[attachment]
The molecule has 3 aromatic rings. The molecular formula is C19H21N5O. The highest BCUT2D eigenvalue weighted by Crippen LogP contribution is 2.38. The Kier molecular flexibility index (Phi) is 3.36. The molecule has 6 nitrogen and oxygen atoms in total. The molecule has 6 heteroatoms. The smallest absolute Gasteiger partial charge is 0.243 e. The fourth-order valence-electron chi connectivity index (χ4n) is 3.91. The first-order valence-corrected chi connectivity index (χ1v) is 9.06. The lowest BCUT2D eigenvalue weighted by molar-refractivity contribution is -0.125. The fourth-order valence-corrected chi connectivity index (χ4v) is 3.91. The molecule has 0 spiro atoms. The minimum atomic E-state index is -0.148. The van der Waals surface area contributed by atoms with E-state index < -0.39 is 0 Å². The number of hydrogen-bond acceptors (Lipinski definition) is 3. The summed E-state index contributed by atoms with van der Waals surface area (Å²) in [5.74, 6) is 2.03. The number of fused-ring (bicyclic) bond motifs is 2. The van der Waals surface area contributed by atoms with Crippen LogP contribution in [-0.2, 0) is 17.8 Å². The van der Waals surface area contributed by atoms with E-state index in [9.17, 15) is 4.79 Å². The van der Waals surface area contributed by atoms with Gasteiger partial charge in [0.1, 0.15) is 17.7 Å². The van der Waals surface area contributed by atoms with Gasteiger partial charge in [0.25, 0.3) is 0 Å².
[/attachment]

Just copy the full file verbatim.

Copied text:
The molecule has 3 aromatic rings. The molecular formula is C19H21N5O. The highest BCUT2D eigenvalue weighted by Crippen LogP contribution is 2.38. The Kier molecular flexibility index (Phi) is 3.36. The molecule has 6 nitrogen and oxygen atoms in total. The molecule has 6 heteroatoms. The smallest absolute Gasteiger partial charge is 0.243 e. The fourth-order valence-electron chi connectivity index (χ4n) is 3.91. The first-order valence-corrected chi connectivity index (χ1v) is 9.06. The lowest BCUT2D eigenvalue weighted by molar-refractivity contribution is -0.125. The fourth-order valence-corrected chi connectivity index (χ4v) is 3.91. The molecule has 0 spiro atoms. The minimum atomic E-state index is -0.148. The van der Waals surface area contributed by atoms with E-state index < -0.39 is 0 Å². The number of hydrogen-bond acceptors (Lipinski definition) is 3. The summed E-state index contributed by atoms with van der Waals surface area (Å²) in [5.74, 6) is 2.03. The number of fused-ring (bicyclic) bond motifs is 2. The van der Waals surface area contributed by atoms with Crippen LogP contribution in [-0.2, 0) is 17.8 Å². The van der Waals surface area contributed by atoms with E-state index in [9.17, 15) is 4.79 Å². The van der Waals surface area contributed by atoms with Gasteiger partial charge in [0.1, 0.15) is 17.7 Å². The van der Waals surface area contributed by atoms with Gasteiger partial charge in [0.25, 0.3) is 0 Å².